Ignore IPOB, go about your duties, police tell Enugu residents
This comes as members of the outlawed group and other agitators intensified efforts on the citizens to observe the order in honour of those that have lost their lives to the Biafra struggle.
Briefing reporters in Enugu after the test of might, involving the police, army, DSS and the civil defence, the Commissioner of Police, Suleiman Balarabe, assured the residents of maximum protection, stressing that it was unlawful for any group outside government to ask residents to stay away from duties.
“The issue of declaration of public holiday is strictly a government affair, not by any individual or group. On May 30, we will be all out to protect residents who are going about their lawful duties. It will be an affront for anybody or group of persons to want to stop people from work or do their business,” he stated.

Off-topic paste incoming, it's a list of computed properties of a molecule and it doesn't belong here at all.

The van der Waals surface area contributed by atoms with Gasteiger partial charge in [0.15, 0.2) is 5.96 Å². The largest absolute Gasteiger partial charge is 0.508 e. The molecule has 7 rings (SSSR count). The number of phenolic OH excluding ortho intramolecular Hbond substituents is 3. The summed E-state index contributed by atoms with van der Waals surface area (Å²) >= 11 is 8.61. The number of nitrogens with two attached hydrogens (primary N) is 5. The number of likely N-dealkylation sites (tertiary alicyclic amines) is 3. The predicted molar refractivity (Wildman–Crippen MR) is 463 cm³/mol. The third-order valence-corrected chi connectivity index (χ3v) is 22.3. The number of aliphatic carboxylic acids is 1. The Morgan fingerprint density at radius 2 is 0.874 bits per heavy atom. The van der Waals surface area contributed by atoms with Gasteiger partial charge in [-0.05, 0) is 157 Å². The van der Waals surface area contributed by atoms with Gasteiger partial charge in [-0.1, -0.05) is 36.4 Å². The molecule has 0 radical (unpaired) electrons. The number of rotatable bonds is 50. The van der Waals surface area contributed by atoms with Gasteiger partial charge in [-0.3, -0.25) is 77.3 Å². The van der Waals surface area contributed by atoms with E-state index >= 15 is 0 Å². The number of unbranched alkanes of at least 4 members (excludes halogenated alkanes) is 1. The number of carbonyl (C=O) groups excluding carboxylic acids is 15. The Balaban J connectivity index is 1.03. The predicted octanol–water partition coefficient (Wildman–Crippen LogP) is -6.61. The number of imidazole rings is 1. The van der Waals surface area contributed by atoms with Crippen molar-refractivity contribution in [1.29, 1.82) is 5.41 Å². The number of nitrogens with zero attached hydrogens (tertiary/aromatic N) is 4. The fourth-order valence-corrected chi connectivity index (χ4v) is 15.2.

Balarabe, who used the occasion to parade 35 young men, said they were allegedly involved in armed robbery, cultism, kidnapping as well as child trafficking and car snatching, adding that Enugu was no go area for criminals.
Among those paraded were some secondary school dropouts that were undergoing initiation into the Vikings cult group.
The commissioner stated that cultism had become rampant in the state as the number of tertiary institutions increased.
The police chief revealed that another syndicate that specialises in burgling of homes was also caught with 69 stolen laptops.
The CP added that one Musa from Adamawa and Abbas Adamu from Plateau, who arrived the state on Monday for the purposes of stealing and causing mayhem in Enugu, were arrested with various dangerous weapons during a stop and search operation.
He equally disclosed that one Kelechi Emmanuel from Rivers State kidnapped a four-year-old, Solomon Chukwu, and demanded a ransom of N400,000 from his parents but was, however, apprehended while trying to sell the boy.
Balarabe further said one Abubakar Musa, a notorious kidnapper at the Gariki Market, was also arrested with over N1 million believed to be proceeds of the illicit business.
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